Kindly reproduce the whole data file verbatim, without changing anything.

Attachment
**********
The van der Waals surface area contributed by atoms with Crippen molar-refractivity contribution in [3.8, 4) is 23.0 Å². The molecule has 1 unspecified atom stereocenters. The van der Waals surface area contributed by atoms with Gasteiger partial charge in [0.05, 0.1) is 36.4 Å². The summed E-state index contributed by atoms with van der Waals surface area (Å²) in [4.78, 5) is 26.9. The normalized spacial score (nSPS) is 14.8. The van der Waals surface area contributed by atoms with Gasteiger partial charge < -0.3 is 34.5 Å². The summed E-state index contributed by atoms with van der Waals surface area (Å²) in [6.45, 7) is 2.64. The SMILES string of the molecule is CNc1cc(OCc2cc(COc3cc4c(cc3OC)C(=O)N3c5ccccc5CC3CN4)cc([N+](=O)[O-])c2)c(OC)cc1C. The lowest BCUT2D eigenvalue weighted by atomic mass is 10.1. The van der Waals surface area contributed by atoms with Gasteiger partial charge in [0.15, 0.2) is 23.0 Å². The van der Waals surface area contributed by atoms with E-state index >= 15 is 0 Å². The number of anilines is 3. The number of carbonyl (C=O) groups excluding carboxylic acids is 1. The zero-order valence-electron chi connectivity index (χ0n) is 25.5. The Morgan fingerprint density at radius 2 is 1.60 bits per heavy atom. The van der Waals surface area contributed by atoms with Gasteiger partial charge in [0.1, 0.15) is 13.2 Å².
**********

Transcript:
The van der Waals surface area contributed by atoms with Crippen molar-refractivity contribution in [3.8, 4) is 23.0 Å². The molecule has 1 unspecified atom stereocenters. The van der Waals surface area contributed by atoms with Gasteiger partial charge in [0.05, 0.1) is 36.4 Å². The summed E-state index contributed by atoms with van der Waals surface area (Å²) in [4.78, 5) is 26.9. The normalized spacial score (nSPS) is 14.8. The van der Waals surface area contributed by atoms with Gasteiger partial charge < -0.3 is 34.5 Å². The summed E-state index contributed by atoms with van der Waals surface area (Å²) in [6.45, 7) is 2.64. The SMILES string of the molecule is CNc1cc(OCc2cc(COc3cc4c(cc3OC)C(=O)N3c5ccccc5CC3CN4)cc([N+](=O)[O-])c2)c(OC)cc1C. The lowest BCUT2D eigenvalue weighted by atomic mass is 10.1. The van der Waals surface area contributed by atoms with Gasteiger partial charge in [0.15, 0.2) is 23.0 Å². The van der Waals surface area contributed by atoms with E-state index >= 15 is 0 Å². The number of anilines is 3. The number of carbonyl (C=O) groups excluding carboxylic acids is 1. The zero-order valence-electron chi connectivity index (χ0n) is 25.5. The Morgan fingerprint density at radius 2 is 1.60 bits per heavy atom. The van der Waals surface area contributed by atoms with Gasteiger partial charge in [0.1, 0.15) is 13.2 Å².